- Daniel G. Keohane
- (pronounced Ko-Hane)
- Dan is the Bram Stoker-nominated author of Plague of Darkness, Solomon’s Grave, and the critically-acclaimed Margaret's Ark. Writing as G. Daniel Gunn, he released Destroyer of Worlds and the novella (written with L.L.Soares) Nightmare in Greasepaint (Samhain Publishing),. His short stories have appeared in Cemetery Dance, Shroud Magazine, Apex Digest and many more. He and his family live in New England.
Thursday, February 22, 2007
Yes, I know, I removed my other previous post. Sorry. It didn't belong here either. New one coming soon....
Friday, February 02, 2007
With some exceptions - when I have too many errands to squeeze into lunch, or most Thursdays when I'm working from home and somehow find 100 other things like.. ugh, work... to do instead of disconnecting my laptop and escaping to write - most weekdays I take off to the café in the Borders bookstore Northborough, MA, sit in a comfy chair (my small decaf black is usually waiting at the counter, they know me by now) and write. I tried to work at a Starbucks once, closer to work, but there's something about the comfy chairs at Borders and the massive homey (much more so than the warehouse-ish-ness of most B&N's) bookstore right there that feeds my muse. I write a lot. At least, as much as I can before I have to backup the work on my flash drive, pack up the computer and head back to the grind of real life. I usually only drink about half the coffee.
Before I leave, I take a circuitous path to the door via one book aisle or the other, I like to vary them, and look at the books. So many, many books, from so many, many writers. I look at the covers, the publishers and feel the effort and love gone into them, happy for the writers who have made it. They are able to walk into a bookstore and see their work, their book. People are buying it, reading it, maybe even enjoying it. It's the apex of the dream we scribes have had, or most of us, since childhood. I don't feel I've gotten there yet, Italy and Germany are simply too far away. Seeing my stories in magazines is a thrill, and it's a great feeling of accomplishment - it's almost there, more a big step. Anyway, it's what I do each day, not as self-abuse, but inspiration, telling my muse, my soul, myself that what I'd just spent an hour of my life doing was not in vain. These books, these children of a writer's mind, are the goal. Keeps me coming back.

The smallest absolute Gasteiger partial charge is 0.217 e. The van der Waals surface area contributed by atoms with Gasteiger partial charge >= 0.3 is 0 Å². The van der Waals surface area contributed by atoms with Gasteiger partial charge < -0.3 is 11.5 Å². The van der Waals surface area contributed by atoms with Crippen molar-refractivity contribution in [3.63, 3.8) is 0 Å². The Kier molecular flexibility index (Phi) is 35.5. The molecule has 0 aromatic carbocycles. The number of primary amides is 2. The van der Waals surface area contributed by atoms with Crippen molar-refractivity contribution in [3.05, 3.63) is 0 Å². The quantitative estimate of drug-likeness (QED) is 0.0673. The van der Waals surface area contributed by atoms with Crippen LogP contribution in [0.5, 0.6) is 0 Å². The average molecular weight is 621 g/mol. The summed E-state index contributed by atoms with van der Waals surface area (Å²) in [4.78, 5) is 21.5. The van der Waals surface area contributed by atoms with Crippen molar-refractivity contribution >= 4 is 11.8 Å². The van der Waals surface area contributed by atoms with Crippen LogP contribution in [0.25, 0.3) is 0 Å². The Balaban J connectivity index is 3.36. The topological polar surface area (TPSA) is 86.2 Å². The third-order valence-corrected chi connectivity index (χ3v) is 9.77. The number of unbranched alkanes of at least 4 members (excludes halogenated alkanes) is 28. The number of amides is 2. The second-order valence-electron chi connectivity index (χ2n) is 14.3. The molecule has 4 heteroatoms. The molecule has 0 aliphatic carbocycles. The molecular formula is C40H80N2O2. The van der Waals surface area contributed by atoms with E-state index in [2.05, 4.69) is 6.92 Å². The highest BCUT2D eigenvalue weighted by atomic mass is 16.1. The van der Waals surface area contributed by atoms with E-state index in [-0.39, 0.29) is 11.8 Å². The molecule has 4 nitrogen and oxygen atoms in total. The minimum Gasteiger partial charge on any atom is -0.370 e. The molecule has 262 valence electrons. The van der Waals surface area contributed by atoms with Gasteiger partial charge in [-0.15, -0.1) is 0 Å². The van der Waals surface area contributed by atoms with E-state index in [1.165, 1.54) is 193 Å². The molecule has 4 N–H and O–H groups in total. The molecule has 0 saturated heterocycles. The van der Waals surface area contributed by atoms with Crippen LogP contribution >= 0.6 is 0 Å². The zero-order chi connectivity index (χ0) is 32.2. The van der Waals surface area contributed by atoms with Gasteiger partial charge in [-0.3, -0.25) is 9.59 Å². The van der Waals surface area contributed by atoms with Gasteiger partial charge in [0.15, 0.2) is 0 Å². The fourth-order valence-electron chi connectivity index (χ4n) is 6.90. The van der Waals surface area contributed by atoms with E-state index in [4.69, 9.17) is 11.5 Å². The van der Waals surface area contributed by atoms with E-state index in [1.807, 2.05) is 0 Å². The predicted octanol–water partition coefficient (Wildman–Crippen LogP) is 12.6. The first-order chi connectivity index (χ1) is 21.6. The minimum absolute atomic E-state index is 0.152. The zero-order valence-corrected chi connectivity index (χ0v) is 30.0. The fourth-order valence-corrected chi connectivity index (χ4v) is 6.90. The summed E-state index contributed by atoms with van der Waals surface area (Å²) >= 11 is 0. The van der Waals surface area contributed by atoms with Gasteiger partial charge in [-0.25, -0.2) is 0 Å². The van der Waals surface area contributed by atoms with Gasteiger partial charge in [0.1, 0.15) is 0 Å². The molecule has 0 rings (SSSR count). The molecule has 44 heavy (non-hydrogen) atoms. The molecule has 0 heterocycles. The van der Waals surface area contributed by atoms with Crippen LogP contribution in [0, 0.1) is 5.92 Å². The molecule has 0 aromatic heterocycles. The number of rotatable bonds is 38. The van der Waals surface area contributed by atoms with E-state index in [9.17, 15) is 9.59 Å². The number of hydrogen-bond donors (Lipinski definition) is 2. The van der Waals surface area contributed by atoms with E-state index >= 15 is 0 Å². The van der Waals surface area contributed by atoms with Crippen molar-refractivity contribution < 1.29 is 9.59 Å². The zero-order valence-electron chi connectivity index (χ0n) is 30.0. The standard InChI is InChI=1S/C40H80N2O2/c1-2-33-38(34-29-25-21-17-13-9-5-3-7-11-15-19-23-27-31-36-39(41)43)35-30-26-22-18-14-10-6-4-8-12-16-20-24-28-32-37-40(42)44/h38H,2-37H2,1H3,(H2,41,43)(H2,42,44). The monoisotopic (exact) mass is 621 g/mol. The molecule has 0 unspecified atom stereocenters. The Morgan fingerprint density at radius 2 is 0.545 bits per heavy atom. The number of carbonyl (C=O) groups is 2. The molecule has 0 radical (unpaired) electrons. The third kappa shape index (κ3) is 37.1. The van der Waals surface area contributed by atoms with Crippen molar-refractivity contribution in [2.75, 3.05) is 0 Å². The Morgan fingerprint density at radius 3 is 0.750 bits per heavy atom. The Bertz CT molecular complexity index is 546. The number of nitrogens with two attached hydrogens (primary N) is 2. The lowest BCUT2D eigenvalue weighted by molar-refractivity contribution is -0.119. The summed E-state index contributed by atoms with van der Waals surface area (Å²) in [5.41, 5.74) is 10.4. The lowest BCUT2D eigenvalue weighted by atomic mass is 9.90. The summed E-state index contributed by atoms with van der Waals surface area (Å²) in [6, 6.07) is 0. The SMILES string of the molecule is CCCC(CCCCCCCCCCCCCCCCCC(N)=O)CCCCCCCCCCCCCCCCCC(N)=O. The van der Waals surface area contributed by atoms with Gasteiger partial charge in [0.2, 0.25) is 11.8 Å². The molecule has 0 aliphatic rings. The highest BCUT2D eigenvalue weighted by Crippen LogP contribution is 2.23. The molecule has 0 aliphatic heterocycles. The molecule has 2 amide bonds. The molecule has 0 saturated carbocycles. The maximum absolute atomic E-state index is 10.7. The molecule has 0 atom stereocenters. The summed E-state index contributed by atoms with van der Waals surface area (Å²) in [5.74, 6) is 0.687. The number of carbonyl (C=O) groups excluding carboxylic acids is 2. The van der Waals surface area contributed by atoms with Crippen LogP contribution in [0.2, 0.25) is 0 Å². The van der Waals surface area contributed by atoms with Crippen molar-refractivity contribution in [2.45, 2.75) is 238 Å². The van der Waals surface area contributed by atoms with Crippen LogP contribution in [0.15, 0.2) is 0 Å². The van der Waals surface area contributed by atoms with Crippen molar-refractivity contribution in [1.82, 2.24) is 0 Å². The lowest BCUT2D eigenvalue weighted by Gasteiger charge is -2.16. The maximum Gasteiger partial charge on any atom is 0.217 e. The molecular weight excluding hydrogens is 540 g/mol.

Got back to Plague of Locusts today - didn't write much new stuff, instead reworked the first two chapters. I wanted to get a better feel for the two main characters and the setting, revising the chapters, fleshing out Gendrick and Peyton and Loki (I decided to name the Locust that makes an appearance in Ch 1). I drove back to work happy. This book is like a sculpture already defined in the marble, waiting for my chisel. I think what I'll do next is map out the plot a bit - make sure I'm heading in the right direction. I'm not overly sure what the main "conflict" will be - and that's important in order to know which direction to go.
My son Andrew recently asked me what the book's going to be about. I don't like to talk about the plot of a book, written or not, makes me uncomfortable, as if speaking it out loud would make it sound like the drek it probably is. But I gave him a quick summary, and he had a couple of pretty good ideas where I can go with it. I shrugged noncommittally, but a couple of his ideas refused to shake loose. Maybe... might make for a pretty cool concept. We'll see. But the book is there, it feels three-dimensional, and has color. Going to enjoy writing it.
Did a little work on "The Bridge" this week as well. I'm in the paper-editing stage, which means we're getting close to finishing.